The "Chicago Syllabary"

Circa 900 BCE
The Chicago Syllabary
The Chicago Syllabary obverse.

The "Chicago Syllabary," a cuneiform lexical list of unknown provenance, dating from the first millennium BCE, is thought to contain content compiled earlier in the second millenium. 

"The text gives the Sumerian and Akkadian pronunciations of various cuneiform signs along with their names. As such, the text provides unique insights into how the ancients understood and analyzed their languages and the cuneiform script. The list is organized by sign shape. The table consists of two halves, with each half divided into four columns. The first column gives the pronunciations of a given sign and the second column gives the corresponding graph. The third column gives the name of the sign as given by the Babylonian compilers (in some cases a descriptive designation that blends Sumerian and Akkadian), while the fourth column gives the corresponding Akkadian pronunciation. In addition to the importance of its content, the text examplies the development of the cuneiform script in the first millenium BC" (Woods, Teeter, Emberling (eds) Visible Language. Inventions of Writing in the Ancient Middle East and Beyond [2010] No. 60).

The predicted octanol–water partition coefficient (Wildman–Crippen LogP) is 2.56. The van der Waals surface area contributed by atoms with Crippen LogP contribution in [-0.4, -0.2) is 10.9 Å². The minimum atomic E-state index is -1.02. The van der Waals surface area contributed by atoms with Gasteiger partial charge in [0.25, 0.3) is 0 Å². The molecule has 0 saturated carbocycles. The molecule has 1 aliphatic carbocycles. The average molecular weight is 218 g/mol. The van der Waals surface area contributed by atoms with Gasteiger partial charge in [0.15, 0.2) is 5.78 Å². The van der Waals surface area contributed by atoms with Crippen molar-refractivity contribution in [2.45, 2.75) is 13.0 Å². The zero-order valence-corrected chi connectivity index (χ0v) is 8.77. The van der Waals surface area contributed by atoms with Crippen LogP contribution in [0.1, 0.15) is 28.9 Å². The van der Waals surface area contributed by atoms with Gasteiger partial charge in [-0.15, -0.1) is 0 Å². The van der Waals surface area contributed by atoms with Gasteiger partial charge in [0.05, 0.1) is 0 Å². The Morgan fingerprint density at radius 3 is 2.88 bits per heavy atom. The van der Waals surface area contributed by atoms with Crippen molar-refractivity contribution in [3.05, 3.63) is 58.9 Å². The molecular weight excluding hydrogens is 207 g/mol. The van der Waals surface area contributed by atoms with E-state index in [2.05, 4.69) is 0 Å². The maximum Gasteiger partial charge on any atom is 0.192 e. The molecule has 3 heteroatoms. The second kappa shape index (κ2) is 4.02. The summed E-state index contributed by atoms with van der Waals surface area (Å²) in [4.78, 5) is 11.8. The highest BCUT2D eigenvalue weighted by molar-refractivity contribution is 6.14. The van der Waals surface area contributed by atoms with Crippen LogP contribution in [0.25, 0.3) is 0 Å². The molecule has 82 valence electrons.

The Chicago Syllabary is preserved in The Oriental Institute of the University of Chicago.

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